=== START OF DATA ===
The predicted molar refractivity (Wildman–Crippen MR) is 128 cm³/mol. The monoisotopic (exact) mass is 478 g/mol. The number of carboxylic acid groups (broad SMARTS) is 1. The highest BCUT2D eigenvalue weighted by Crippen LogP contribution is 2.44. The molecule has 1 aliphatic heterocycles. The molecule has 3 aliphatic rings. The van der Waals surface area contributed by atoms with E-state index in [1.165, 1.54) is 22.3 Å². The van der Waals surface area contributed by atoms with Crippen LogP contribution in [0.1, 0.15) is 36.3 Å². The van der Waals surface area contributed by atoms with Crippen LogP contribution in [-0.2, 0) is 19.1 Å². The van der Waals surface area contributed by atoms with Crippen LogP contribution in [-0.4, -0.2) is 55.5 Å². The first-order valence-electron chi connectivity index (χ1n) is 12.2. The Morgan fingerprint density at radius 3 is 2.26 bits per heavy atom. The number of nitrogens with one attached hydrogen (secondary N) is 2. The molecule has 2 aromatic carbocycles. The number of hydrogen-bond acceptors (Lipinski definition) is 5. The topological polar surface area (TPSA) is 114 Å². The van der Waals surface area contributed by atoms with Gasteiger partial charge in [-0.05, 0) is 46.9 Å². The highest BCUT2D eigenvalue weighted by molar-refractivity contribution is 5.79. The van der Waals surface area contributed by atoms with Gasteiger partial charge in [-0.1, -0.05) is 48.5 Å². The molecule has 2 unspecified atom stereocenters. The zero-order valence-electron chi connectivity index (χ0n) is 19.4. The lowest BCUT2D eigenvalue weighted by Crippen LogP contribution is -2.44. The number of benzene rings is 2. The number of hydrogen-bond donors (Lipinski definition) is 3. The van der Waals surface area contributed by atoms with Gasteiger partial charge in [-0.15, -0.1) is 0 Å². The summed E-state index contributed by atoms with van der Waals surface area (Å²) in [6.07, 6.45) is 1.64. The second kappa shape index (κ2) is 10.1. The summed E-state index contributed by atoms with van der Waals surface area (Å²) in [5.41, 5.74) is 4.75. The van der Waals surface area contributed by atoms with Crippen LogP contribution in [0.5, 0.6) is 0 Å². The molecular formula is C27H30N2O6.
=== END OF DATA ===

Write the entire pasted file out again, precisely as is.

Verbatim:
The predicted molar refractivity (Wildman–Crippen MR) is 128 cm³/mol. The monoisotopic (exact) mass is 478 g/mol. The number of carboxylic acid groups (broad SMARTS) is 1. The highest BCUT2D eigenvalue weighted by Crippen LogP contribution is 2.44. The molecule has 1 aliphatic heterocycles. The molecule has 3 aliphatic rings. The van der Waals surface area contributed by atoms with E-state index in [1.165, 1.54) is 22.3 Å². The van der Waals surface area contributed by atoms with Crippen LogP contribution in [0.1, 0.15) is 36.3 Å². The van der Waals surface area contributed by atoms with Crippen LogP contribution in [-0.2, 0) is 19.1 Å². The van der Waals surface area contributed by atoms with Crippen LogP contribution in [-0.4, -0.2) is 55.5 Å². The first-order valence-electron chi connectivity index (χ1n) is 12.2. The Morgan fingerprint density at radius 3 is 2.26 bits per heavy atom. The number of nitrogens with one attached hydrogen (secondary N) is 2. The molecule has 2 aromatic carbocycles. The number of hydrogen-bond acceptors (Lipinski definition) is 5. The topological polar surface area (TPSA) is 114 Å². The van der Waals surface area contributed by atoms with Gasteiger partial charge in [-0.05, 0) is 46.9 Å². The highest BCUT2D eigenvalue weighted by molar-refractivity contribution is 5.79. The van der Waals surface area contributed by atoms with Gasteiger partial charge in [-0.1, -0.05) is 48.5 Å². The molecule has 2 unspecified atom stereocenters. The zero-order valence-electron chi connectivity index (χ0n) is 19.4. The lowest BCUT2D eigenvalue weighted by Crippen LogP contribution is -2.44. The number of benzene rings is 2. The number of hydrogen-bond donors (Lipinski definition) is 3. The van der Waals surface area contributed by atoms with Gasteiger partial charge in [-0.15, -0.1) is 0 Å². The summed E-state index contributed by atoms with van der Waals surface area (Å²) in [6.07, 6.45) is 1.64. The second kappa shape index (κ2) is 10.1. The summed E-state index contributed by atoms with van der Waals surface area (Å²) in [5.41, 5.74) is 4.75. The van der Waals surface area contributed by atoms with Crippen LogP contribution in [0.5, 0.6) is 0 Å². The molecular formula is C27H30N2O6.